ELC Weighs In On Sand Mining Impacts in the Southern Monterey Bay

Last week, in a contentious meeting so packed that concerned members of the public spilled into an overflow room, the Marina City Council voted unanimously in favor of a resolution declaring that CEMEX sand mining operations are a public nuisance.

The CEMEX Sand Mine—a roughly 100-acre sand-dredging and -processing operation located on a Monterey Bay beach in Marina, California—dredges sand from an artificial pond located between the shoreline and dunes. This pond draws in sand from the nearshore and from the public tidelands during certain high tides and annual storms. For the past several decades, CEMEX has been removing on average 150,000-200,000 cubic meters of sand annually. This amounts to 20,000 to 30,000 dump truck loads of sand being removed from the beach each year—approximately half of the available local sand supply in the Marina area.

In response to increasing public concern and the emerging scientific consensus on the adverse impacts from sand mining, the City of Marina engaged the Stanford Environmental Law Clinic to assist with a legal analysis concerning whether the impacts from sand mining constitute a public nuisance. Many students contributed to this analysis, most recently Shannon Galvin (JD ’18), Faaris (Fares) Akremi (JD ‘18), John Ugai (JD ’17), and Miles Muller (JD/MS ’18). The City also commissioned an independent report by coastal geologist Dr. Robert Young to evaluate the impacts of the CEMEX sand mine on coastal erosion. Miles Muller presented the findings from Dr. Young’s report and the staff report that was authored by the Clinic at the recent City Council meeting.

As the Clinic highlighted in our presentation to the City Council, CEMEX’s sand mining has contributed significantly to erosion in the southern Monterey Bay, where shoreline erosion rates are the highest in California: “Exacerbated erosion from sand mining has come at a high public price: jeopardizing public health and safety by putting coastal infrastructure at risk, impeding public access and use of beaches, and causing habitat loss and significant property damage throughout the region.”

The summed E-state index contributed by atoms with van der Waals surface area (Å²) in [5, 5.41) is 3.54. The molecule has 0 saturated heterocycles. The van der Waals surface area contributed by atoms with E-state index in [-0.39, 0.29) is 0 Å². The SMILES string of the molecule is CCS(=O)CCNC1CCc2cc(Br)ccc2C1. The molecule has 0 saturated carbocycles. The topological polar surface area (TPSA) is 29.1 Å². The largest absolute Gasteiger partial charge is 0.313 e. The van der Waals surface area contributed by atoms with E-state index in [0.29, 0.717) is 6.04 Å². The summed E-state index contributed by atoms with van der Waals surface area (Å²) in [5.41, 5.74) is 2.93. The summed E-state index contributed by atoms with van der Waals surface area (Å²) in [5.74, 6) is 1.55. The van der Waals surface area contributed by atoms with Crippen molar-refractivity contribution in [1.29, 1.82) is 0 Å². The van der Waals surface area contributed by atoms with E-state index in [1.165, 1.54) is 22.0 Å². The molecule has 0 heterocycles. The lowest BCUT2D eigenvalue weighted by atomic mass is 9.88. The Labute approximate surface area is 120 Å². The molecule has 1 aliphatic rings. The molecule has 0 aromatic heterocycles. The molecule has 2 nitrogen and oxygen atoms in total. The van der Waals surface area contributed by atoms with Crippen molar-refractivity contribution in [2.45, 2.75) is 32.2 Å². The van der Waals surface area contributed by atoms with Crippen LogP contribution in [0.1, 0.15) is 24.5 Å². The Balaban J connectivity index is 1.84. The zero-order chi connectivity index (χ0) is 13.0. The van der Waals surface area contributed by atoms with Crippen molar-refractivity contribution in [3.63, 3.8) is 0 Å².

Eroding section of shoreline within the City of Marina. Photo Credit: Dr. Young
Part of the eroding shoreline in the City of Marina. Photo Credit: Dr. Young

Based on evidence available in the public record, the staff report, and on an independent evaluation of that evidence by Dr. Robert Young, the City Council agreed that the CEMEX sand mining operation is causing significant erosion in the southern Monterey Bay, the impacts of which constitute a public nuisance under sections 3479 and 3480 of the California Civil Code.

This resolution does not enjoin CEMEX from continuing sand mining activities. Rather, the resolution directs the City Attorney to explore legal options and to request Council direction on whether to proceed.

The City’s recent action occurred amidst other state action on sand mining: in 2016, the California Coastal Commission issued a notice of intent to cease and desist operations at the CEMEX facility; last month, the California State Lands Commission wrote a letter to CEMEX demanding that the company obtain a lease to continue operations.

For more local coverage on the City Council’s actions, check out this article.